in Up Front
print the content item

Managing the cost and complexity of large-scale smart meter deployments is proving to be a significant challenge for many utilities. Advanced metering infrastructure (AMI) managed services (AMS) has emerged as a third-party option in which the day-to-day operations of the AMI system are outsourced to managed service providers, often via cloud-based resources.

To date, smaller utilities have been the primary customers for AMS, but by the middle of this decade, larger utilities will also increasingly choose to outsource these functions, according to a new report from Pike Research.

By 2020, AMS will represent half of the overall AMI market, with annual revenues of more than $2.2 billion, the report forecasts.

“AMS remains something of a well-kept secret, but the market is poised to take off,” says Bob Lockhart, a senior research analyst at Pike Research. “While there’s more current activity and more installed end points than you would expect today, the current volumes pale in comparison with what is likely to come over the rest of this decade.

“The successful AMS vendors will be those that can stick to a business dialogue with their clients while internally optimizing their technology and delivery capability continuously,” he notes.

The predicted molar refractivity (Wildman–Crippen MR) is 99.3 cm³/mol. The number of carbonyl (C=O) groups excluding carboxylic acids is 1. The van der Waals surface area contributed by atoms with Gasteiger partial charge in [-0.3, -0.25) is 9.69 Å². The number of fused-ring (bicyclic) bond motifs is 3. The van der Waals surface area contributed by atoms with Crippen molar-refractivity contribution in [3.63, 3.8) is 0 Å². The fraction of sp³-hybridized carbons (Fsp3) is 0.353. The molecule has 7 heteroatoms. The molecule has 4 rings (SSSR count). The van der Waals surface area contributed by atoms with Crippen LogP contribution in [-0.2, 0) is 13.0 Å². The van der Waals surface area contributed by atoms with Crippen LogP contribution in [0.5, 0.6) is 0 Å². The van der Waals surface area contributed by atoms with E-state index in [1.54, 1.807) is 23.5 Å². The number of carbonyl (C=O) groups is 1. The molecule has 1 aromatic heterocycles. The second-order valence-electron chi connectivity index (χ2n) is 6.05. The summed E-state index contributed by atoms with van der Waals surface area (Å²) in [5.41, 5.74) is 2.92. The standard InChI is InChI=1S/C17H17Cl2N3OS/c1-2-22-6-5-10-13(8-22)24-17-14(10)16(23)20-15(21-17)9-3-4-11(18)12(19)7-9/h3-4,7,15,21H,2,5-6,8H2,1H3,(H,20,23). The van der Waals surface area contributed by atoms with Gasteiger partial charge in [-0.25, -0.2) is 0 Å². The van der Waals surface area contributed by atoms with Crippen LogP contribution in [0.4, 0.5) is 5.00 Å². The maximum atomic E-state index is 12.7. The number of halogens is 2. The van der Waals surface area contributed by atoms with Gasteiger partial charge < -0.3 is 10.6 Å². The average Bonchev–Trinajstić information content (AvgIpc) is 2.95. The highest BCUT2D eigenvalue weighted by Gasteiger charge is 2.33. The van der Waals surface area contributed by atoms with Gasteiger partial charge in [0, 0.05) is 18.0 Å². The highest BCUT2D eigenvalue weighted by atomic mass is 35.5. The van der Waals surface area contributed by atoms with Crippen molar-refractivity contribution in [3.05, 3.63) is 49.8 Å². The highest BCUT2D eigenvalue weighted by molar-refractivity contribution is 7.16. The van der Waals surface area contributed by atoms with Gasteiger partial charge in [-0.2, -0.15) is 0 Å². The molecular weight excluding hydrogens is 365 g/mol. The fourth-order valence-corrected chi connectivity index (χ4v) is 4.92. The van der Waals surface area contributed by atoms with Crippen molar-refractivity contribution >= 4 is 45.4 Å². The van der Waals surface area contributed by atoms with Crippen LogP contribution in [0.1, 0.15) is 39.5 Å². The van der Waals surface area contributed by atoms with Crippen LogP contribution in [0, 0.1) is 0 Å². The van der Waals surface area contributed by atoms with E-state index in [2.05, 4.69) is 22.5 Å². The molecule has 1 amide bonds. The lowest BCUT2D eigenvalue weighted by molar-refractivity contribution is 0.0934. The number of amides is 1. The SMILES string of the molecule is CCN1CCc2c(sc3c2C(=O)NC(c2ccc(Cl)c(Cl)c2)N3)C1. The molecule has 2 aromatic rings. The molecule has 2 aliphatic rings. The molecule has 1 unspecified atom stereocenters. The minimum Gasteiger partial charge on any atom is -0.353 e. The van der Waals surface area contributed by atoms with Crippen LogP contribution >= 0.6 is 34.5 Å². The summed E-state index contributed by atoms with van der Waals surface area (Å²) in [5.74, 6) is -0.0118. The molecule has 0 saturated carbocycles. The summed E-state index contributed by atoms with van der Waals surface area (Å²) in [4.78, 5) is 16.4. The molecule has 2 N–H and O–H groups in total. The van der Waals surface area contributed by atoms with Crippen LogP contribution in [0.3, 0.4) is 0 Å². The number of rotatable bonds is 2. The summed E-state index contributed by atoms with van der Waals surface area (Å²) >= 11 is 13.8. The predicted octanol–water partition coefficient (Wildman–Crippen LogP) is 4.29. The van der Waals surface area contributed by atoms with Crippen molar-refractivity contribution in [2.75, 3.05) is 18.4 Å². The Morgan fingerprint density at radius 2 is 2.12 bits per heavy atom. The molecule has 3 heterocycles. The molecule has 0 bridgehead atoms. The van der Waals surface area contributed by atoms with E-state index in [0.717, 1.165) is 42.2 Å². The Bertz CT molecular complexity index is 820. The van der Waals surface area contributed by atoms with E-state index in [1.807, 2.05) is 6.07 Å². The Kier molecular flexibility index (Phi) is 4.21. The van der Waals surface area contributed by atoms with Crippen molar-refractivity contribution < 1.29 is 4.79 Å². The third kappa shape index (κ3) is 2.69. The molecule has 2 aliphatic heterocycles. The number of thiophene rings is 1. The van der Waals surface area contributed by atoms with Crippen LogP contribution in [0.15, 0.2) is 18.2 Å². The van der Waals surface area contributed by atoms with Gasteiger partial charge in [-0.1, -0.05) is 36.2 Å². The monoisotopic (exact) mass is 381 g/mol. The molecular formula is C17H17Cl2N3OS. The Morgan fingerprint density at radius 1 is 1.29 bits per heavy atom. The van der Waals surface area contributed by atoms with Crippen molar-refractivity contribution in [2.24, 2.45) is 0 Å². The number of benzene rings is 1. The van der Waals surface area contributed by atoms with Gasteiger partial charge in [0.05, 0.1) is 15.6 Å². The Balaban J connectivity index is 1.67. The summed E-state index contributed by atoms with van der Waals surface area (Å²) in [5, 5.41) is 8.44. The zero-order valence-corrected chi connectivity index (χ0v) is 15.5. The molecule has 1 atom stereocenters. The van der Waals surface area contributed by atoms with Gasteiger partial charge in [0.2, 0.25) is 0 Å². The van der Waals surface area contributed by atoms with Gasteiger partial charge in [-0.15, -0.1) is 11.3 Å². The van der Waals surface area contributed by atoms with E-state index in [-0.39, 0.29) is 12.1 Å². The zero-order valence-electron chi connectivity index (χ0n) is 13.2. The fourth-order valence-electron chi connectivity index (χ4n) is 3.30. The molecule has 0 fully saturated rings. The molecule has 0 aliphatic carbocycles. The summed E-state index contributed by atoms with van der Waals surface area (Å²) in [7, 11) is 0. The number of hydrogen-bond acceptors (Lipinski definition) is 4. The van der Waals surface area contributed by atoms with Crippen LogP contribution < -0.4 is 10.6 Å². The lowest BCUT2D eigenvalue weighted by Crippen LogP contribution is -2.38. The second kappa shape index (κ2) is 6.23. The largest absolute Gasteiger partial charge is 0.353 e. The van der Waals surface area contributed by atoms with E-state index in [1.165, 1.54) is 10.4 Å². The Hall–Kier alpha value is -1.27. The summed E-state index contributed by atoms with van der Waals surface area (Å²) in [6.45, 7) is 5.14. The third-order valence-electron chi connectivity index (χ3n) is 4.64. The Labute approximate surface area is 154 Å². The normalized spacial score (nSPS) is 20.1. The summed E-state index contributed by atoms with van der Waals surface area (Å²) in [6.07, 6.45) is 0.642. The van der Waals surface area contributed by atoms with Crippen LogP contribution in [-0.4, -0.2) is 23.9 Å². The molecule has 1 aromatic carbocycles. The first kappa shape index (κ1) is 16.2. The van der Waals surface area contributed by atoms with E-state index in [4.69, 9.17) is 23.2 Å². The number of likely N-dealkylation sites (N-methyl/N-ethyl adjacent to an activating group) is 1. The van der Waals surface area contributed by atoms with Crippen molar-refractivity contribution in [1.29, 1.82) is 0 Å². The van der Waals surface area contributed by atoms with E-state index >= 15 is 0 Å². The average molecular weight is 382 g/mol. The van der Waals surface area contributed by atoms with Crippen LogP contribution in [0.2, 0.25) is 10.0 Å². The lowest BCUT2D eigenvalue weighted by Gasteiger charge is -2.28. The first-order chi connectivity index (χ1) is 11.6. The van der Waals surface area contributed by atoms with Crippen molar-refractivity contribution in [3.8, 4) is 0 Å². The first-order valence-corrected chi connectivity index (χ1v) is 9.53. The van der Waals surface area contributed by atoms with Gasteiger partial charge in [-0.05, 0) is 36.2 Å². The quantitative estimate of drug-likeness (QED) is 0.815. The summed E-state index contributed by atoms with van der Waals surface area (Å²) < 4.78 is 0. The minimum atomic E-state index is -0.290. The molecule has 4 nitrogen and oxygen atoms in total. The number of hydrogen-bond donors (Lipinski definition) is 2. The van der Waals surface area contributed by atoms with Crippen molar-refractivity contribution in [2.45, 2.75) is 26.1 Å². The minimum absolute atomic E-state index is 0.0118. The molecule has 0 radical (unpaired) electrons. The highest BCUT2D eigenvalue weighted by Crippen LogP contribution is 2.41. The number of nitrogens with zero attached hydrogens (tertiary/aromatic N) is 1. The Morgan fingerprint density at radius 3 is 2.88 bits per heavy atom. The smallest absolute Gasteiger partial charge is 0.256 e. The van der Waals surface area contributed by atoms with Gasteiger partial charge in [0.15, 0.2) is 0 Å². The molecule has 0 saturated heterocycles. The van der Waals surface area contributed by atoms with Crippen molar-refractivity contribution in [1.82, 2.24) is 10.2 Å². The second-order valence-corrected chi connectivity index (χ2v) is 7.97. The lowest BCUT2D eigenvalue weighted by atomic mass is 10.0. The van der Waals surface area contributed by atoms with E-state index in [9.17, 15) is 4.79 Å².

Some utilities will want to roll the entire infrastructure cost into their monthly service fees to avoid any capital outlay, while others - especially large regulated utilities in North America - will want to capitalize the infrastructure, even if it remains at a cloud hosting center, the report says. In some cases, these choices will be determined, at least in part, by federal incentives.

Some large utilities in the U.S. that did not obtain stimulus funds through the American Recovery and Reinvestment Act of 2009 may consider AMS if they do not believe that they can get a rate case approved for AMI capital expenses in the current political environment, the report notes.



Hse SandyHook
Latest Top Stories

DOE Report: U.S. Wind Power Prices Reach All-Time Low

According to the U.S. Department of Energy (DOE), wind power continues to play a larger role in the U.S.' energy mix and is the cheapest it has ever been in the country.


Survey Reveals What U.S. Consumers Expect From Their Utilities

GE's new survey measures Americans' views on the state and future of the grid, as well as how much extra consumers would be willing to pay for better power reliability.


How A GIS Can Help Utilities Address The Aging Workforce And Capitalize On Data

Baby Boomers, whose experience and know-how have served the utility industry so well for decades, are retiring. The author suggests utilities can use a geographic information system (GIS) to fill in resultant knowledge gaps.


Sensus Smart Meters Tied To More Overheating Incidents And Fires

SaskPower is investigating two new meter failures, and Portland General Electric is working to replace 70,000 Sensus units amid fire concerns.


SaskPower Halts Smart Meter Installations Following Fires

The Canadian utility has suspended its smart meter deployment as it investigates half a dozen fires associated with the meters.

S&C Electric_id176
edf_id180